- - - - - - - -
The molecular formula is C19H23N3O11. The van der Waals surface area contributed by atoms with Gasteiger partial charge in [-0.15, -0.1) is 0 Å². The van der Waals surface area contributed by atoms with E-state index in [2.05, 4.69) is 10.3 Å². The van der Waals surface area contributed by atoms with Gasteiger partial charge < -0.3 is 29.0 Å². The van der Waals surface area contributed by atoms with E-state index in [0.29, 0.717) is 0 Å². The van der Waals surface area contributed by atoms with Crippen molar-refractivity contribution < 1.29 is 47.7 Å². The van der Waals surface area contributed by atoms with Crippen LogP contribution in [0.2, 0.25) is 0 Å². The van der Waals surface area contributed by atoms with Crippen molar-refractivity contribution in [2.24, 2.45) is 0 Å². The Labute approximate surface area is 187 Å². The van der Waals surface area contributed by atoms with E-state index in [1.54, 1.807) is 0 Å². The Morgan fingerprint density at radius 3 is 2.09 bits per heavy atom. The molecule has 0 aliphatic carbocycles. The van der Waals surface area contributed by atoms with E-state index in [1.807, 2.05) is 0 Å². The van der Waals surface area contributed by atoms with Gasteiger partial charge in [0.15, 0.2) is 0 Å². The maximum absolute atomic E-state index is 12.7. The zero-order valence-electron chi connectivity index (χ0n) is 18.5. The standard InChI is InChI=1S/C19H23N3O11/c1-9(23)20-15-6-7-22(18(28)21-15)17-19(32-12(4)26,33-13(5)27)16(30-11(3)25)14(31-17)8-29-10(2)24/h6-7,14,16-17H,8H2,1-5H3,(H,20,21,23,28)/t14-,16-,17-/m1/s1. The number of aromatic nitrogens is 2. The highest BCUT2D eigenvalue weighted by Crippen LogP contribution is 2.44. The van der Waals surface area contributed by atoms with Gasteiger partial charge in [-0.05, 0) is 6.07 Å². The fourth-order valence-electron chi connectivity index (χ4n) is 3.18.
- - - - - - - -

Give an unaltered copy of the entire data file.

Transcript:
The molecular formula is C19H23N3O11. The van der Waals surface area contributed by atoms with Gasteiger partial charge in [-0.15, -0.1) is 0 Å². The van der Waals surface area contributed by atoms with E-state index in [2.05, 4.69) is 10.3 Å². The van der Waals surface area contributed by atoms with Gasteiger partial charge < -0.3 is 29.0 Å². The van der Waals surface area contributed by atoms with E-state index in [0.29, 0.717) is 0 Å². The van der Waals surface area contributed by atoms with Crippen molar-refractivity contribution < 1.29 is 47.7 Å². The van der Waals surface area contributed by atoms with Crippen LogP contribution in [0.2, 0.25) is 0 Å². The van der Waals surface area contributed by atoms with Crippen molar-refractivity contribution in [2.24, 2.45) is 0 Å². The Labute approximate surface area is 187 Å². The van der Waals surface area contributed by atoms with E-state index in [1.54, 1.807) is 0 Å². The Morgan fingerprint density at radius 3 is 2.09 bits per heavy atom. The molecule has 0 aliphatic carbocycles. The van der Waals surface area contributed by atoms with E-state index in [1.807, 2.05) is 0 Å². The van der Waals surface area contributed by atoms with Gasteiger partial charge in [0.15, 0.2) is 0 Å². The maximum absolute atomic E-state index is 12.7. The zero-order valence-electron chi connectivity index (χ0n) is 18.5. The standard InChI is InChI=1S/C19H23N3O11/c1-9(23)20-15-6-7-22(18(28)21-15)17-19(32-12(4)26,33-13(5)27)16(30-11(3)25)14(31-17)8-29-10(2)24/h6-7,14,16-17H,8H2,1-5H3,(H,20,21,23,28)/t14-,16-,17-/m1/s1. The number of aromatic nitrogens is 2. The highest BCUT2D eigenvalue weighted by Crippen LogP contribution is 2.44. The van der Waals surface area contributed by atoms with Gasteiger partial charge in [-0.05, 0) is 6.07 Å². The fourth-order valence-electron chi connectivity index (χ4n) is 3.18.